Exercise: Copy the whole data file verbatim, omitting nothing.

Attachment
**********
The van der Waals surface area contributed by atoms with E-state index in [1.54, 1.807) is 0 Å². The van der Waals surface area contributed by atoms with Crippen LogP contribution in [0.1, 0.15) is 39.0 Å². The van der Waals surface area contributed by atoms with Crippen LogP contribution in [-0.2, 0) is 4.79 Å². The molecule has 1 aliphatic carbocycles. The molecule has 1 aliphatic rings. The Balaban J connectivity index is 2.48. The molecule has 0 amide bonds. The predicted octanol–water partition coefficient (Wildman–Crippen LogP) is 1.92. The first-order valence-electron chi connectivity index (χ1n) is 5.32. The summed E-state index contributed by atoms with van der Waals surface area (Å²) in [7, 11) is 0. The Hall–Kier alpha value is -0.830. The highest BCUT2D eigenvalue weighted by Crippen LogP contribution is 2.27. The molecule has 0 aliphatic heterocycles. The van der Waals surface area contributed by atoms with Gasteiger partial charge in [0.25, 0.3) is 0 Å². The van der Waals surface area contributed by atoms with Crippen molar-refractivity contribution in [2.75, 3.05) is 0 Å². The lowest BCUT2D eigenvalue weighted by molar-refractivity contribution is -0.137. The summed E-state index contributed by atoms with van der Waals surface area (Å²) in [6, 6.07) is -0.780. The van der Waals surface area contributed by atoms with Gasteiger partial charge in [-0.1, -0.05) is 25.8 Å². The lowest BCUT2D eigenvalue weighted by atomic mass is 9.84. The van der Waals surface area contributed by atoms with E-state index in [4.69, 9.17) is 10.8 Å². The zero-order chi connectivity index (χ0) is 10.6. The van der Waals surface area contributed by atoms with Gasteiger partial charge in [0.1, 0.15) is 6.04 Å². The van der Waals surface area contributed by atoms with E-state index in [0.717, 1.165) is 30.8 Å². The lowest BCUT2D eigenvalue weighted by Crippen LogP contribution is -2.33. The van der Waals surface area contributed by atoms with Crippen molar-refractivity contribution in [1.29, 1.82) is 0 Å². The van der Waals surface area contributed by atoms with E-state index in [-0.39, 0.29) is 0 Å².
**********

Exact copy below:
The van der Waals surface area contributed by atoms with E-state index in [1.54, 1.807) is 0 Å². The van der Waals surface area contributed by atoms with Crippen LogP contribution in [0.1, 0.15) is 39.0 Å². The van der Waals surface area contributed by atoms with Crippen LogP contribution in [-0.2, 0) is 4.79 Å². The molecule has 1 aliphatic carbocycles. The molecule has 1 aliphatic rings. The Balaban J connectivity index is 2.48. The molecule has 0 amide bonds. The predicted octanol–water partition coefficient (Wildman–Crippen LogP) is 1.92. The first-order valence-electron chi connectivity index (χ1n) is 5.32. The summed E-state index contributed by atoms with van der Waals surface area (Å²) in [7, 11) is 0. The Hall–Kier alpha value is -0.830. The highest BCUT2D eigenvalue weighted by Crippen LogP contribution is 2.27. The molecule has 0 aliphatic heterocycles. The van der Waals surface area contributed by atoms with Gasteiger partial charge in [0.25, 0.3) is 0 Å². The van der Waals surface area contributed by atoms with Crippen molar-refractivity contribution in [2.75, 3.05) is 0 Å². The lowest BCUT2D eigenvalue weighted by molar-refractivity contribution is -0.137. The summed E-state index contributed by atoms with van der Waals surface area (Å²) in [6, 6.07) is -0.780. The van der Waals surface area contributed by atoms with Gasteiger partial charge in [-0.1, -0.05) is 25.8 Å². The lowest BCUT2D eigenvalue weighted by atomic mass is 9.84. The van der Waals surface area contributed by atoms with E-state index in [4.69, 9.17) is 10.8 Å². The zero-order chi connectivity index (χ0) is 10.6. The van der Waals surface area contributed by atoms with Gasteiger partial charge in [0.1, 0.15) is 6.04 Å². The van der Waals surface area contributed by atoms with E-state index in [0.717, 1.165) is 30.8 Å². The lowest BCUT2D eigenvalue weighted by Crippen LogP contribution is -2.33. The van der Waals surface area contributed by atoms with Crippen molar-refractivity contribution in [1.29, 1.82) is 0 Å². The van der Waals surface area contributed by atoms with E-state index in [-0.39, 0.29) is 0 Å².